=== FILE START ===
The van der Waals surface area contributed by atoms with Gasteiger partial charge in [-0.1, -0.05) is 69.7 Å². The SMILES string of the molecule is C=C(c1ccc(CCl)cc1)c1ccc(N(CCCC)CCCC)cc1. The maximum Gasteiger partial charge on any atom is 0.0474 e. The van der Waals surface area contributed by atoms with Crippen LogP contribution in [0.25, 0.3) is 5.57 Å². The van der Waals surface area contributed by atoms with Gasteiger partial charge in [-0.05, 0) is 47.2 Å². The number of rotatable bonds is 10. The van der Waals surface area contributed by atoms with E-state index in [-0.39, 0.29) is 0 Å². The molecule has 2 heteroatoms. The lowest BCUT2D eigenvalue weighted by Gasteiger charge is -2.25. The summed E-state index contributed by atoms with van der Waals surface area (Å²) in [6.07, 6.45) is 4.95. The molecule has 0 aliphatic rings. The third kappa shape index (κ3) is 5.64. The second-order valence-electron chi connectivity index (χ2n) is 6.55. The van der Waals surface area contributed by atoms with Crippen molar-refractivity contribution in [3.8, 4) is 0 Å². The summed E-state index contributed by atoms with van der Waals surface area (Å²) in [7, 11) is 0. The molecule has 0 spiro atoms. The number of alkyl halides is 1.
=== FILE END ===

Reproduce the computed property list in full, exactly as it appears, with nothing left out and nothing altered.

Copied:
The van der Waals surface area contributed by atoms with Gasteiger partial charge in [-0.1, -0.05) is 69.7 Å². The SMILES string of the molecule is C=C(c1ccc(CCl)cc1)c1ccc(N(CCCC)CCCC)cc1. The maximum Gasteiger partial charge on any atom is 0.0474 e. The van der Waals surface area contributed by atoms with Crippen LogP contribution in [0.25, 0.3) is 5.57 Å². The van der Waals surface area contributed by atoms with Gasteiger partial charge in [-0.05, 0) is 47.2 Å². The number of rotatable bonds is 10. The van der Waals surface area contributed by atoms with E-state index in [-0.39, 0.29) is 0 Å². The molecule has 2 heteroatoms. The lowest BCUT2D eigenvalue weighted by Gasteiger charge is -2.25. The summed E-state index contributed by atoms with van der Waals surface area (Å²) in [6.07, 6.45) is 4.95. The molecule has 0 aliphatic rings. The third kappa shape index (κ3) is 5.64. The second-order valence-electron chi connectivity index (χ2n) is 6.55. The van der Waals surface area contributed by atoms with Crippen molar-refractivity contribution in [3.8, 4) is 0 Å². The summed E-state index contributed by atoms with van der Waals surface area (Å²) in [7, 11) is 0. The molecule has 0 spiro atoms. The number of alkyl halides is 1.